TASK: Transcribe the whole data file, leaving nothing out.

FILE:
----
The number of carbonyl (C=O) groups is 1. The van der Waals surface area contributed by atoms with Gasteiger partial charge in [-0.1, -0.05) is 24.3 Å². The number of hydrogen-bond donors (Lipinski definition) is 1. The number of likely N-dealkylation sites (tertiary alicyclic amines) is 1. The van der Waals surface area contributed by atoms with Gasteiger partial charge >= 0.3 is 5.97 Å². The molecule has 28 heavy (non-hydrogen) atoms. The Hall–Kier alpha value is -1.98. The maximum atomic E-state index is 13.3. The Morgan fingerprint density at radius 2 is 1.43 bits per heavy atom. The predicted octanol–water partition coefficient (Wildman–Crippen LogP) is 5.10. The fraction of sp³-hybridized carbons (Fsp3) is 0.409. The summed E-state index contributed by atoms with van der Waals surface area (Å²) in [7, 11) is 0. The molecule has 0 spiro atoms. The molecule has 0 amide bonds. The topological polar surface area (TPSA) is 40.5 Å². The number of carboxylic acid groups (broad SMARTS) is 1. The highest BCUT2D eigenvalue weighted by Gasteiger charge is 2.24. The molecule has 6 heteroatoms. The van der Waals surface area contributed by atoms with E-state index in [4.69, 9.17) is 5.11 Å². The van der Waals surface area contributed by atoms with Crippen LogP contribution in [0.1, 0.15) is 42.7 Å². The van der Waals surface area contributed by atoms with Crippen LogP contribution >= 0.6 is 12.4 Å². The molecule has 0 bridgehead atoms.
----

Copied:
The number of carbonyl (C=O) groups is 1. The van der Waals surface area contributed by atoms with Gasteiger partial charge in [-0.1, -0.05) is 24.3 Å². The number of hydrogen-bond donors (Lipinski definition) is 1. The number of likely N-dealkylation sites (tertiary alicyclic amines) is 1. The van der Waals surface area contributed by atoms with Gasteiger partial charge >= 0.3 is 5.97 Å². The molecule has 28 heavy (non-hydrogen) atoms. The Hall–Kier alpha value is -1.98. The maximum atomic E-state index is 13.3. The Morgan fingerprint density at radius 2 is 1.43 bits per heavy atom. The predicted octanol–water partition coefficient (Wildman–Crippen LogP) is 5.10. The fraction of sp³-hybridized carbons (Fsp3) is 0.409. The summed E-state index contributed by atoms with van der Waals surface area (Å²) in [7, 11) is 0. The molecule has 0 spiro atoms. The molecule has 0 amide bonds. The topological polar surface area (TPSA) is 40.5 Å². The number of carboxylic acid groups (broad SMARTS) is 1. The highest BCUT2D eigenvalue weighted by Gasteiger charge is 2.24. The molecule has 6 heteroatoms. The van der Waals surface area contributed by atoms with E-state index in [4.69, 9.17) is 5.11 Å². The van der Waals surface area contributed by atoms with Crippen LogP contribution in [0.1, 0.15) is 42.7 Å². The van der Waals surface area contributed by atoms with Crippen LogP contribution >= 0.6 is 12.4 Å². The molecule has 0 bridgehead atoms.